Halcyon 6: Starbase Commander
Massive Damage, Inc
+Amazing retro graphics
+Well-rounded original sci-fi setting
-Some repetitive gameplay features
-Great, but limited, soundtrack
-Heavy on the micromanagement
FTL is to Star Trek as Halcyon 6: Starbase Commander is to Deep Space 9 – or Babylon 5, if you’re more that way inclined. But in either case the game puts you in command of an alien space station, tasked with the survival of humanity, battling hostile aliens and managing petty political squabbling between factions.
In the opening moments of the game you assume command of an ancient and mysterious starbase when your commanding officer nips off in the twelfth fleet to answer a summons from the Terran Federation. The fleet – along with much of the rest of humanity – is unceremoniously wiped out by an alien menace known as the Chruul, and it’s up to you to pick up the pieces of civilisation and bring the battle to the galactic interlopers.
The first thing that strikes you about Halcyon 6 is the art style. I am desperately, head over heels in love with the graphics on this game. Modern titles with a retro style always tickle my fancy, but this goes one step beyond. From the fleshy Chruul ships to the enormous hulks the humans can eventually construct, each ship model has been lovingly crafted – and set against the jaw-dropping backdrops, I could frame every moment and hang them up on my wall.
The audio comes a distant second to the graphics; the soundtrack is excellent, but there just isn’t as much variety. And when you’re playing a game like this for hours, hearing the same loops for the hundredth time can start to get a bit repetitive.
Also on the repetitive side are some elements of the gameplay. There are a number of different aspects to this game, all of which run the risk of becoming tedious. As your fleet grows and explores the ragged remnants of humanity scattered throughout the sector, you encounter outposts that will supply you with resources – if your ships go and pick them up. Each and every time. Repeatedly.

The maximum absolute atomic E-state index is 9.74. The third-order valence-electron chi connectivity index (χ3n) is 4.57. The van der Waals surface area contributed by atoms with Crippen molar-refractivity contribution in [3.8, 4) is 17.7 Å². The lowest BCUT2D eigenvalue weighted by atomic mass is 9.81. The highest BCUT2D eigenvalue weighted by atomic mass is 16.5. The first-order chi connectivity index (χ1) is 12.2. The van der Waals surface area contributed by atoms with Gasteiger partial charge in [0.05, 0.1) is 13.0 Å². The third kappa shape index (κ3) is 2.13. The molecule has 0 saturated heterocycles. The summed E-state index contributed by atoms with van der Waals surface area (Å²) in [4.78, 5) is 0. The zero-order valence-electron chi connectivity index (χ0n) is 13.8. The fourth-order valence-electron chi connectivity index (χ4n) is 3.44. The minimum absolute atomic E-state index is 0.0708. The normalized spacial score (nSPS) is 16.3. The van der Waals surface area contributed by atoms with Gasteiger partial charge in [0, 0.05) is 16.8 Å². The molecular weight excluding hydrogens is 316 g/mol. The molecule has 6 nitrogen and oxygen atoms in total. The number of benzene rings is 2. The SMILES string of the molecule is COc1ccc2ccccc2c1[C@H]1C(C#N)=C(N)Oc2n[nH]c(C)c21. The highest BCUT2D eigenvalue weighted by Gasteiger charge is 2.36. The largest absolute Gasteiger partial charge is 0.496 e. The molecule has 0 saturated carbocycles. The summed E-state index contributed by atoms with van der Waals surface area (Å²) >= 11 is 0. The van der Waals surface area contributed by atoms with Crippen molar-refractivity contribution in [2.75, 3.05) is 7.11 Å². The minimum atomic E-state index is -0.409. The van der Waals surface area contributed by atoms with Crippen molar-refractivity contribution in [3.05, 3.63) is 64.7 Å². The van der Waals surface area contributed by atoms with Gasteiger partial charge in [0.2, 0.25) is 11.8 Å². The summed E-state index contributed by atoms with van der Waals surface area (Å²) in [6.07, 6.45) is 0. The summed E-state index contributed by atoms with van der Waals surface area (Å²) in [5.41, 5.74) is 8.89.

The other possibly tedious aspect, heartbreakingly, is the combat. There’s a fantastic RPG active-time-battle style of combat in Halcyon 6, which feels like it would be right at home in a science-fiction themed Square game in the nineties. At first it’s joyous; each ship has a different abilities that can cause damage or heal, as well as cause status effects to enemies. Things become more strategic when you start to unlock abilities that also exploit enemies afflicted with other status effects, causing extra damage at the cost of removing the negative status effect. Basically, it boils down to a trade off between battling enemies with weakened stats over time, or by causing extra damage in the short-term.
The real issue with this is that the range of abilities isn’t that great, so you might want to keep an enemy weakened, but have no choice but to remove the status effect because of your ship’s limited range of abilities. Other RPGs have an additional equipment system in place to mitigate this, making the choice of abilities more versatile. Halcyon 6 attempts to plug this gap by having a skill set per ship class as well as by each vessel’s commanding officer, but conversely severely limits your ability to have many of either, making the whole system quite inflexible over time.
The contrast of having ships battling in a futuristic setting using a classic system is such an entertaining and striking one that this inflexibility might not even matter. And it’s only one of several complementary systems; as well as managing the transit of your ships on the map screen, there’s also a base management system for constructing extra rooms and abilities on your starbase, as well as basic research and diplomacy systems.
Despite its shortcomings, Halcyon 6 has far more going for it than against. The premise is basic but there’s a powerful range of factors at play here, which are greater than the sum of its parts. It’s a slice of classic RPG action wrapped up in a fantastic setting. It’s addictive, challenging and funny all in the right quantities; if you can get past its limitations then you’ll enjoy many hours commanding Halcyon 6. Find out more at their site or buy it on Steam.
UPDATE: Massive Damage have continued to patch and update the game since this review was completed, including features like automated resource collection and ship customisation.